Local authorities will soon be releasing a new set of social distancing guidelines to take effect from next week.
The popular opinion is that they will be the same as the current measureswith a few vaccine incentives sprinkled in.
For more on this and other COVID-19-related updates, joining us live in the studio is our reporter, Shin Ye-eun, good morning
We're expecting authorities to reveal these new social distancing measures.
It is kind of under wraps, but tell us what we know so far.
What we know is that these are probably going to be the last distancing measures before we head into the new COVID-19 exit strategy in November.
Next month, the "living with COVID-19" system will kick off where authorities focus on the number of deaths and patients in critical condition rather than the number of daily cases.
So Friday's guidelines will work as a bridge for the country to smoothly transition to this new system.
Most watchers expect the current four-tier distancing scheme to remain.
Meaning the greater Seoul area will continue under the toughest levellevel fourand non-capital regions under level three.
While the distancing scheme may stay the samevaccine incentives might be introduced.
As of now, those who have been fully vaccinatedmeaning at least two weeks have passed since their second jabs, or a single-dose Janssen vaccinewere able to enjoy some incentives in social gatherings.
In the greater Seoul area only two people were allowed to meet after 6pm.
But this number could jump to six as long as four are fully vaccinated.
From next week, this cap could go up to eight if vaccine incentives are added.
Authorities have also hinted at extending business hours at movie theaters or study cafes from the 10 pm LIMIT to midnight.
We have to see whether authorities will apply them for two weeksor maybe even threebefore the set date to transition to the "living with COVID-19" system on November 9th.
Before moving on tell us what November's new COVID-19 exit strategy looks like.
Based on what the committee for "living with COVID-19" strategy said on Wednesdaydistancing measures will be eased based on vaccination rates.
On Thursday, a health official backed up this idea.
He said if South Korea were to pass the 85 percent vaccination mark quarantine measures like wearing masks wouldn't even be needed to fight off, (per se) the highly contagious Delta variant.
"Once we finish inoculating 85 percent of the population our herd immunity threshold would reach 80 percent. Theoretically we would then be able to contain the Delta variant without masks, bans on gatherings or restrictions on business hours."
South Korea is showing rapid progress in terms of vaccination rates.
It's on the brink of reaching its 70 percent goalin around 10 days.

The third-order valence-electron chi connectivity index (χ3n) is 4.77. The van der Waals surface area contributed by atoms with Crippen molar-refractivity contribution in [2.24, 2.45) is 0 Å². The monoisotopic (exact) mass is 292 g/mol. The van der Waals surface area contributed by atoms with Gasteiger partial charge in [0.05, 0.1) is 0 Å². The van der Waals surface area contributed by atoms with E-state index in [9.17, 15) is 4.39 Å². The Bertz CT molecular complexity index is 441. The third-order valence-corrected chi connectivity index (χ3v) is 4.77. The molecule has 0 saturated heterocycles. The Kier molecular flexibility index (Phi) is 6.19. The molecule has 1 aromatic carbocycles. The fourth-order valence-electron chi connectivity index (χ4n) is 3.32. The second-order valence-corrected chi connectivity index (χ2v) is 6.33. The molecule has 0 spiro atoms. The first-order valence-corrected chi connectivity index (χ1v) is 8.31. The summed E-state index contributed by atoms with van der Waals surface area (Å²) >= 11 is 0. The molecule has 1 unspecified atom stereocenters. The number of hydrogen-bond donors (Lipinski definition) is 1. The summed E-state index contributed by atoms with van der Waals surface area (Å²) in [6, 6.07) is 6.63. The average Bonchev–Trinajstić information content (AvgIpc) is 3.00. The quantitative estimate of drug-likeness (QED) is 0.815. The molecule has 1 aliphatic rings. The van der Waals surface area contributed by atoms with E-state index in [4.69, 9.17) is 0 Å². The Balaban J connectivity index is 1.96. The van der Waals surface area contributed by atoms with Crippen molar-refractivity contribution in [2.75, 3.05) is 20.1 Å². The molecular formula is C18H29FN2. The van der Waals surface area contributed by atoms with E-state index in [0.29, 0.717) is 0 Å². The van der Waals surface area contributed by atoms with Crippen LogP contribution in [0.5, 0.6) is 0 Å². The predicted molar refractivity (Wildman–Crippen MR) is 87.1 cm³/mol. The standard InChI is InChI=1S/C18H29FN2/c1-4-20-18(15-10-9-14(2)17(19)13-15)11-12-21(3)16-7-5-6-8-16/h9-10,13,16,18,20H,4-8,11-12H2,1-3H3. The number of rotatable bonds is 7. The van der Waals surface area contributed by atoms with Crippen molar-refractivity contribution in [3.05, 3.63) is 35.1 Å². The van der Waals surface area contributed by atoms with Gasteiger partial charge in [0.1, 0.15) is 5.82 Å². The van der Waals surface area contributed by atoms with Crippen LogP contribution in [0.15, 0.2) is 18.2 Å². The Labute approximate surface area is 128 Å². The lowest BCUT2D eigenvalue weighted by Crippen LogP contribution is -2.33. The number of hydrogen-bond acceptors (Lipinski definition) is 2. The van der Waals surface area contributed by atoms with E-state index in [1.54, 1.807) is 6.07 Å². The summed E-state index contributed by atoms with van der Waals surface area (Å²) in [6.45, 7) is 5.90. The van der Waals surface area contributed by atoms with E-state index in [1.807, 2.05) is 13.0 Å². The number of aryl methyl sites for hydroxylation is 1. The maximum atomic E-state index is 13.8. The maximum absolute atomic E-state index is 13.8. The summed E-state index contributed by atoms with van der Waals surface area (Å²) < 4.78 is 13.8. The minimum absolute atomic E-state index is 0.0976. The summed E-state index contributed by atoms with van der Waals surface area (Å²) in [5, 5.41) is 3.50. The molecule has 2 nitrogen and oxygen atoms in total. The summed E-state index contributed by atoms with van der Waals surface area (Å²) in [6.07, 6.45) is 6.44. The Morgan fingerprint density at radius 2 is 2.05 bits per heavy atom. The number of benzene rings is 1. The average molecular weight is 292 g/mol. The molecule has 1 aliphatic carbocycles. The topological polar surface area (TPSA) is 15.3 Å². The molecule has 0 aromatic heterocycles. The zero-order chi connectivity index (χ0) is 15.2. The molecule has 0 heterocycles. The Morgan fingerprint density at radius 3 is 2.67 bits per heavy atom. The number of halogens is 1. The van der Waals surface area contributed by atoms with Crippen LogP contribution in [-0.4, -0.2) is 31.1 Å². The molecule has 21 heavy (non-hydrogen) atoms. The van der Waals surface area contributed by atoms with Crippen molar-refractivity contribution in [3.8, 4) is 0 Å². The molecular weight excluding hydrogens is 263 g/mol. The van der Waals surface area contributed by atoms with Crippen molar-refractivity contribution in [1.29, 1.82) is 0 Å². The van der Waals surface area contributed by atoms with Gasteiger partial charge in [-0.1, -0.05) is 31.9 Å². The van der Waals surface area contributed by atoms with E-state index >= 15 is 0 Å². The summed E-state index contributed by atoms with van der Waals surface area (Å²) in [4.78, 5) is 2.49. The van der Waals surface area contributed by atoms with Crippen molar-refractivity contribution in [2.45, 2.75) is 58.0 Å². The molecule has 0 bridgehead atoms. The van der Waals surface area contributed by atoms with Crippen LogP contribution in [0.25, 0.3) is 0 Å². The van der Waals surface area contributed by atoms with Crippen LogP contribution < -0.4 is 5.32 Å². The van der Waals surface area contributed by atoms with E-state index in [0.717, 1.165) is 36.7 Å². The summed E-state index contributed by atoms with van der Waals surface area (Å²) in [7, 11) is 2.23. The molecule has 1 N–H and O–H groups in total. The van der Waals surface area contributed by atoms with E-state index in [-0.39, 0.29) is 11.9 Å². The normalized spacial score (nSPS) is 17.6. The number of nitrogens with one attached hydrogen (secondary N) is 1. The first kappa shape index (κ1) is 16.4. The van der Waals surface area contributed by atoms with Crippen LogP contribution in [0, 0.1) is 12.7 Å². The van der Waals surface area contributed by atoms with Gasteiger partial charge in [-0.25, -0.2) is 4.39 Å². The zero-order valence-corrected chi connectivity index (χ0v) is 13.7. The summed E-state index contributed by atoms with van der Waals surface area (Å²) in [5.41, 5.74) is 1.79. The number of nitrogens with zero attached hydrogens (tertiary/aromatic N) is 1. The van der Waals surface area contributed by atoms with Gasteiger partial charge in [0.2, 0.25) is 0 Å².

Authorities say thanks to high vaccination ratesthe number of daily infections will steadily go down.
We're already starting to see that. Friday's COVID-19 figure is expected to be lower than yesterday
That's right, Mark.
From midnight to 9 pm on Thursday, 1-thousand 5-hundred 12 infections were confirmed.
That's 3-hundred 20 fewer than the same period the previous day.
Hopefully the number of new infections stays low over the weekend.
Meanwhile, South Korea is not the only country showing progress.
The United States is showing some advancement dealing with COVID-19. Tell us more.
The U.S. has been trying to enforce vaccine mandates for federal workers and big companies.
And President Biden said Thursday that his plan has been working because the COVID-19 case rates have since been declining in 39 states.
Here's what he said.
"It's working. We're making progress. Nationally, daily cases are down 47 percent Case rates are declining in 39 states, and hospital rates are declining in 38 states. We're down to 66 million, still unacceptably high number, of unvaccinated people, from almost 100 million in July."
The President's comments came a day after the country's top infectious disease expert Anthony Fauci said vaccinations will further contain the virus especially since experts found there won't be a more dangerous or contagious variant than Delta.
The U.S. crossed another major milestone Thursday when a panel from the FDA voted to recommend Moderna booster shots for emergency use authorization.
The panel, called the Vaccine and Related Biological Products Advisory Committee, unanimously voted in favor of authorizing the shots.
Now the final decision is in the hands of the FDA.
If they approve it, the final ruling will be made by the CDC, which is scheduled to meet next week.
Thank you for your reports throughout the week, Ye-eun.